Micro-Incision Phlebectomy (Removal of Varicose Veins)

Prior to the introduction of micro-incision phlebectomy, the removal of clusters of varicose veins was performed through incisions that left unsightly scars. Today, specialized surgical hooks are placed through incisions one or two millimeters ( less than one tenth of an inch) in length. As a consequence of the use of such small incisions for phlebectomy (vein removal) a cosmetically improved result is achieved.

The advantages of micro-incision phlebectomy are:

1) The small incisions usually do not require suture closure.

2) A cosmetically acceptable surgical alternative to the laborious treatment methods employed in the injection treatment of small clusters varicose veins.

3) The avoidance of possibility of hyper-pigmentation (brown discoloration) or skin ulceration as a result of the injection treatment of veins would otherwise be employed.

4) Local anesthesia is sufficient in many cases.

5) The small incisions eventually mature into barely visible scars the size of a small dot.

The disadvantages of micro-incision phlebectomy when compared to sclerotherapy are:

1) An anesthetic is required and the procedure may need to be performed in a operating room. Click here to view instructions for patients having procedures or operations performed under general anesthesia, region anesthesia, or local anesthesia with intravenous sedation.

2) Since small hooks are used to extract the veins through the micro-incisions, it is possible that a small sensory nerve could be damaged during vein removal. However, such an injury rarely occurs.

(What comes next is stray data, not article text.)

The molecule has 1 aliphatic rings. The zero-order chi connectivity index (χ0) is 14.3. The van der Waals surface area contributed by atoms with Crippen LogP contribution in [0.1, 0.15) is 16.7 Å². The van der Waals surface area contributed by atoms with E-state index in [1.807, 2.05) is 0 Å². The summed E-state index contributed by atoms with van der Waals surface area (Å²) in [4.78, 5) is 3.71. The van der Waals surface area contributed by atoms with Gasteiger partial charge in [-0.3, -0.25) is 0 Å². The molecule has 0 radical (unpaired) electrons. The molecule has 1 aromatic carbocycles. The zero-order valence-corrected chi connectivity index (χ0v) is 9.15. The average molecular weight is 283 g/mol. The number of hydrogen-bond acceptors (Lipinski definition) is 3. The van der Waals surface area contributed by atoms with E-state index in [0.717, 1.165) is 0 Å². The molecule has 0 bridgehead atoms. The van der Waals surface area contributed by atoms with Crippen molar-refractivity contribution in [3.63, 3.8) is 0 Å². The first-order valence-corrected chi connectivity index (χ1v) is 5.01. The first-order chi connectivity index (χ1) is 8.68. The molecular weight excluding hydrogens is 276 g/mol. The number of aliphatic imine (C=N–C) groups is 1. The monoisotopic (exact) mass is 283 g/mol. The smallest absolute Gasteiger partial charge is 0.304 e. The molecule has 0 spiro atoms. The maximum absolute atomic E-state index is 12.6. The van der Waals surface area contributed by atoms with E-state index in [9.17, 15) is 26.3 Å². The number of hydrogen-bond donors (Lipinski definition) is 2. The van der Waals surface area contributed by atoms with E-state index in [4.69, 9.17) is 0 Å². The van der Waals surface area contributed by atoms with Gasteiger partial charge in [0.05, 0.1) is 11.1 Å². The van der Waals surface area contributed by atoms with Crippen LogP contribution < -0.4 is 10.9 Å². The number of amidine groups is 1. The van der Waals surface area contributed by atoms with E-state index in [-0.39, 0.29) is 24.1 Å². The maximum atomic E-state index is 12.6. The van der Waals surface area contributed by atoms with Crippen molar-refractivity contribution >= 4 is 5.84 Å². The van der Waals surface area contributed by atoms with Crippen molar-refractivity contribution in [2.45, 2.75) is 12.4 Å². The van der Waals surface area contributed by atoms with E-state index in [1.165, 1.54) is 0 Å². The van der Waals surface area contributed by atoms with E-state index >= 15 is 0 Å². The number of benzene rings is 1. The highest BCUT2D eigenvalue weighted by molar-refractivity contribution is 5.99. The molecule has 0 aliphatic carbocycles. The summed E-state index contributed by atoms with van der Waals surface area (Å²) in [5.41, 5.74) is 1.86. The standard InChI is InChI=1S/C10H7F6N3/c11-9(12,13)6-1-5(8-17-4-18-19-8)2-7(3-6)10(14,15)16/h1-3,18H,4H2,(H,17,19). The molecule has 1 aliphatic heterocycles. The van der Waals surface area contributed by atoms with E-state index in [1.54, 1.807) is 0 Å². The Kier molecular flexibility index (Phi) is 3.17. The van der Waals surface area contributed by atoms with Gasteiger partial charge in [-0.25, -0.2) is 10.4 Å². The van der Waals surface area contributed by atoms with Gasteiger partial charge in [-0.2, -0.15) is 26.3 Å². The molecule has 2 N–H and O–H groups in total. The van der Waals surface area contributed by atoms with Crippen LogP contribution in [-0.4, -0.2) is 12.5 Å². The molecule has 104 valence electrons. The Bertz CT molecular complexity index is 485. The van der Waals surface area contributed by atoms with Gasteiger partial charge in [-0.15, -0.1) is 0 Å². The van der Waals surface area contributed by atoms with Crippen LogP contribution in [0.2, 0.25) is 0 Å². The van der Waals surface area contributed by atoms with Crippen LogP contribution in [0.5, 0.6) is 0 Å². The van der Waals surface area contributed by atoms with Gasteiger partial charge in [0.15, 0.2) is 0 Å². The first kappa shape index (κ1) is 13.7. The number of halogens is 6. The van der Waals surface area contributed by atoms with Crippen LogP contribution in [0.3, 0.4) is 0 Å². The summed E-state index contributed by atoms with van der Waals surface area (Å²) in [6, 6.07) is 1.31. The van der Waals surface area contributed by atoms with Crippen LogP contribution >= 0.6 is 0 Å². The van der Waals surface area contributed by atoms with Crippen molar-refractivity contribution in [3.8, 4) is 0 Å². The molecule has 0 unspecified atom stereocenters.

Post Operative Varicose Vein Surgery instructions following Micro-Incision Phlebectomy and/or Vein Stripping

• For the first postoperative day, your leg(s) will be wrapped from toe to groin in an elastic bandage. On the day after surgery, you can remove the dressing yourself or return to your surgeon’s office to have it removed. You will be allowed to shower and resume normal activities at this time. The leg(s) will need to be rewrapped with elastic bandages, and possibly sterile gauze, daily. The gauze should be used over any draining skin wounds until the drainage has stopped. Use elastic bandages until you are comfortable putting on your prescription compression stockings, usually 10-12 days after surgery. It is not necessary to use tight compression at night, but we recommend loose wrapping with an elastic bandage to protect your incisions while you sleep. Compression of the treated leg(s) will be necessary for two to three weeks.

• During the immediate postoperative period, avoid prolonged sitting or standing. We encourage you to walk and when lying down to keep your legs elevated.

• If the outer dressing is constricting, causing numbness or pain, you may remove and rewrap it. If you notice active bleeding from your incisions when you unwrap the dressing, apply pressure and elevate the leg for a few minutes before rewrapping your leg. If bleeding occurs through the wrap, place gauze and tape or an ace wrap over the outer dressing to reinforce it.

• You will be bruised and have areas beneath your incisions that are lumpy/bumpy, and you may experience numbness, tingling, burning or intermittent sharp shooting pains. These will typically resolve over a period of a few weeks to months. It is unusual, but possible, to have small areas of permanent numbness. Wear your compression stockings for 12 hours a day while you are up and about.

• Walking and exercise will help you to recover more quickly from your surgery. Try to elevate your legs over the level of your heart for 15 minutes at least twice a day. Avoid sitting or standing in one place for long periods of time.

• Do not drive or drink alcohol while taking prescription pain medication.

• Do not take aspirin or aspirin-containing medications for two weeks after your operation.

• If you have any questions or problems, your surgeon and nurses are available to speak with you at any time.

Content reviewed and updated on August 3, 2013.